Manipulating either of the poem’s principal syntagms, Lefebvre is pressed to find appropriate kinds and degrees of sameness and difference. The first syntactical challenge is less constraining, and less difficult to master, due to the sheer volume of the poem. Lefebvre has composed discrete, brief prose passages, some of which record the losses of several items, or persons, or chances, that the reader of The Missing Pieces is gradually instructed, by his work with each concise segment, in how to make sense of the poem. Carefully tuning himself to the variations and repetitions in the kinds of pieces Lefebvre presents, the reader comes to feel, and perhaps to understand intellectually, the bittersweet music of aggregated absences.

Sometimes a given piece misfires. Even if it is grammatically correct, for example, the seven consecutive modifier-noun phrases in the bulletin below also acts to deaden it:

• In British author J.G. Ballard’s office a fake Delvaux painted by an unknown artist and based on a destroyed work by the Belgian surrealist occupies a place of honor •

I cannot tell whether lapses in grace like the one above (and some of the other unnecessarily repetitious phrasings) are weaknesses in the translation or in the editing of the book, or if they are in some way faithful to Lefebvre’s original French.

Though I’ve called Lefebvre’s poem unprecedented, it has cousins in, for instance, the work of legions of contemporary artists who have embraced an archival impulse, Christian Boltanski, for example, or Rachel Whiteread, or Fred Wilson, even Gerhard Richter in his Atlas mode. Thankfully The Missing Pieces stands apart from most of such work in its respect for a reader’s time. Passages meditating on measure in Georges Perec’s Species of Spaces (Espèces ddesies o, 1974) also come to mind. More distantly related, perhaps, is French writer Félix Fénéon’s Novels in Three Lines, collected and translated by Luc Sante for New York Review Books (2007). They are utterly different in form—Fénéon’s novels trace independent narrative arcs and delineate individual psyches, and Lefebvre’s bulletins, so steadfastly non-narrative, repeatedly drive home the point that no there is no such thing as loss independent of other losses—yet Lefebvre’s and Fénéon’s texts induce a similar wonder and pleasure via repetition and variation of a concise basic unit. Even in English translation, though, each of Fénéon’s three-line narratives is exquisite; Fénéon with a pen was like Van der Weyden with a brush; if the trace in English is accurate, Lefebvre is not a stylist. No doubt Fénéon’s novels amount to an aggregate portrait of fin de siècle France (he drew his facts and circumstances from newsroom reportage), but that portrait’s elements turn inward, toward individuals. By contrast, the accumulated losses recorded by Lefebvre point the reader toward the human condition. Perhaps for Lefebvre, then, style is not the point. The form he’s devised—invented is too strong a word—is flexible and modest, and what happens to the language between two bullets is never so important as that a loss be marked. (Perhaps the marking of a loss reduces, somehow, its degree.) His book asks us to attend to his list of pieces and to imagine how our lives have been altered by what we no longer have the opportunity to know, read, see, hear, or touch; his project does not call for tormenting sentences into arabesques to indicate the quality of that alteration.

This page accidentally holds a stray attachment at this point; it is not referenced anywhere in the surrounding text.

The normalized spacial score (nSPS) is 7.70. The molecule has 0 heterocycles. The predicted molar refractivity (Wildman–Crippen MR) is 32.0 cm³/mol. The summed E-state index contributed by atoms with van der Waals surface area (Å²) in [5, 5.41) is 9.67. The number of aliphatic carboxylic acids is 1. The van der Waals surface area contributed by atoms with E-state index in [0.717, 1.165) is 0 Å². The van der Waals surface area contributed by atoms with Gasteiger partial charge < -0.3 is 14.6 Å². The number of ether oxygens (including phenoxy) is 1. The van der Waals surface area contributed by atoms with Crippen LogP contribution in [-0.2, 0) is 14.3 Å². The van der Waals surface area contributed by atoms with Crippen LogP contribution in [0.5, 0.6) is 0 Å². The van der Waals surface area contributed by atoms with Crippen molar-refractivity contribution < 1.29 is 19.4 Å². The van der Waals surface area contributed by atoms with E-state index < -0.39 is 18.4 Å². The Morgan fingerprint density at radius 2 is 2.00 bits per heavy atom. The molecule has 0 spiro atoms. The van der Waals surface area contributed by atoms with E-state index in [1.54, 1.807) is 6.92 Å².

• • • • •

• My father’s heifer, fourth prize winner at the 4-H Club fair, sold by his father, who had promised he would never do so • A Junior year and a Senior year my younger sister might have spent as a student at St. Francis High School, had my father not decided to move the family to Florida • My mother’s left breast and pectoral muscles and lymph nodes, 1964 • Two hundred thousand dollars that my father would have made on the family home—if only he had waited one more year to sell it • The sex life of my mother, taken from her by her father, though she would bear three children • Several hours of sleep, never found on the floor of an apartment in Tampa, Florida, because I’d had a girl over to dinner, though I was “in love” with my sweetheart back home • My younger sister’s middle name • My mother’s right breast and lymph nodes, 1978 •